The Carriage of Goods by Sea Act or COGSA for short is the statute in the United States that governs the rights and responsibilities between shipowners and shippers of cargo. The statute covers ocean shipments to and from the United States. It states that the vessel is not liable as long as the carrier took the reasonable steps to handle goods.
It limits liability to $500 per package or customary freight unit unless another amount is specifically mentioned in the bill of lading, however, the amount can never be greater than the actual loss incurred. It is the U.S. enactment of the International Convention Regarding Bills of Lading also known as the Hague Rules. Initially at the time of passage, most cargo was shipped in crates, boxes and bags.

Later cargo owners discovered that cargo could be handled more efficiently if placed on pallets. This is the process of combining numerous boxes, bags or cargo on a single pallet. After this process was created shipowners wanted to reduce their liability for cargo damage and argued that pallets were now packages.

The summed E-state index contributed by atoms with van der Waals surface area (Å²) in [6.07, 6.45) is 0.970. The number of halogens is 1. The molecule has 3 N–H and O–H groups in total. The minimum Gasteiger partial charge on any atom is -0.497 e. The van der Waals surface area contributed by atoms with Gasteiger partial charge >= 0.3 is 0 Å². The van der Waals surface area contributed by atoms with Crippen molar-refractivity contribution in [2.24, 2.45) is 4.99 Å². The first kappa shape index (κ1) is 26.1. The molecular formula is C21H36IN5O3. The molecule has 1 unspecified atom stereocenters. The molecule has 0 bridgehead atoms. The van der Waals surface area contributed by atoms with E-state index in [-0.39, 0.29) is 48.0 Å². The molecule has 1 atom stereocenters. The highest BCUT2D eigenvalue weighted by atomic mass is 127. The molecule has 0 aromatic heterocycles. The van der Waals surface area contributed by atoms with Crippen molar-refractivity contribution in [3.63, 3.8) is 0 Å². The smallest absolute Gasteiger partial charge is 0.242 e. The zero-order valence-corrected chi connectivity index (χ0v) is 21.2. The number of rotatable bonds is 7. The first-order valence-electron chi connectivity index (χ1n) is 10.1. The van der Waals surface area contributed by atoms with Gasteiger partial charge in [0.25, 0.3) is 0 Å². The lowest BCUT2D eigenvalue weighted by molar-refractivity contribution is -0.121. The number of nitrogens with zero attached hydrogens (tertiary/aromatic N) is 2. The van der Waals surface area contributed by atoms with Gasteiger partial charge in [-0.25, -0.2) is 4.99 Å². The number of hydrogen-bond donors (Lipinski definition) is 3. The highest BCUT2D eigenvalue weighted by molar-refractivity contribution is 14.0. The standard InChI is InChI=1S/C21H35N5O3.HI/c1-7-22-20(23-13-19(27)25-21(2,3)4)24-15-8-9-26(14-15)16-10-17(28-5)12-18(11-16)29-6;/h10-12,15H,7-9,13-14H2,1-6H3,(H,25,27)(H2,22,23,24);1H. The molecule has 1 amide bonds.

Hague Rule was later amended because Congress believed that it did not offer shippers enough protection against damage to cargo by ship-owners. Originally they only had to pay $100. The amendment increased the amount of money that shipowners would have to pay to cargo owners for damage in transits. For cargo not shipped in packages such as cars, cranes and heavy equipment Congress placed the limitation on liability for shipowners to $500 per 100 cubic feet.